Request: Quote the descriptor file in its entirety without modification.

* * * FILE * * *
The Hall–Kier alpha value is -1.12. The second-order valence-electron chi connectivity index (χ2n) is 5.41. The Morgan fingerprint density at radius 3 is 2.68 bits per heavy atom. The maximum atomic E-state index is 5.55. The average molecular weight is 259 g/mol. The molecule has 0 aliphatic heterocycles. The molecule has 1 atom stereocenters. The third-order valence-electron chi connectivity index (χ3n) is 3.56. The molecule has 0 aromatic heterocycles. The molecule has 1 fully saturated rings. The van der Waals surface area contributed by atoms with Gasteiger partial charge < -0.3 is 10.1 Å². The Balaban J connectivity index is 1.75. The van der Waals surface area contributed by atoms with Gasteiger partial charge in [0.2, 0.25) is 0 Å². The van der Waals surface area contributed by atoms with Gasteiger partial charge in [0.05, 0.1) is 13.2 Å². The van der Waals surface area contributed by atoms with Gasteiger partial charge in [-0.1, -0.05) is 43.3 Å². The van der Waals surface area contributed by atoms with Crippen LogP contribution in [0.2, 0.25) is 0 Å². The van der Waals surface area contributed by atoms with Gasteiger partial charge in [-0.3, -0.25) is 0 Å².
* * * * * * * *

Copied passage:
The Hall–Kier alpha value is -1.12. The second-order valence-electron chi connectivity index (χ2n) is 5.41. The Morgan fingerprint density at radius 3 is 2.68 bits per heavy atom. The maximum atomic E-state index is 5.55. The average molecular weight is 259 g/mol. The molecule has 0 aliphatic heterocycles. The molecule has 1 atom stereocenters. The third-order valence-electron chi connectivity index (χ3n) is 3.56. The molecule has 0 aromatic heterocycles. The molecule has 1 fully saturated rings. The van der Waals surface area contributed by atoms with Gasteiger partial charge < -0.3 is 10.1 Å². The Balaban J connectivity index is 1.75. The van der Waals surface area contributed by atoms with Gasteiger partial charge in [0.2, 0.25) is 0 Å². The van der Waals surface area contributed by atoms with Gasteiger partial charge in [0.05, 0.1) is 13.2 Å². The van der Waals surface area contributed by atoms with Gasteiger partial charge in [-0.1, -0.05) is 43.3 Å². The van der Waals surface area contributed by atoms with Crippen LogP contribution in [0.2, 0.25) is 0 Å². The van der Waals surface area contributed by atoms with Gasteiger partial charge in [-0.3, -0.25) is 0 Å².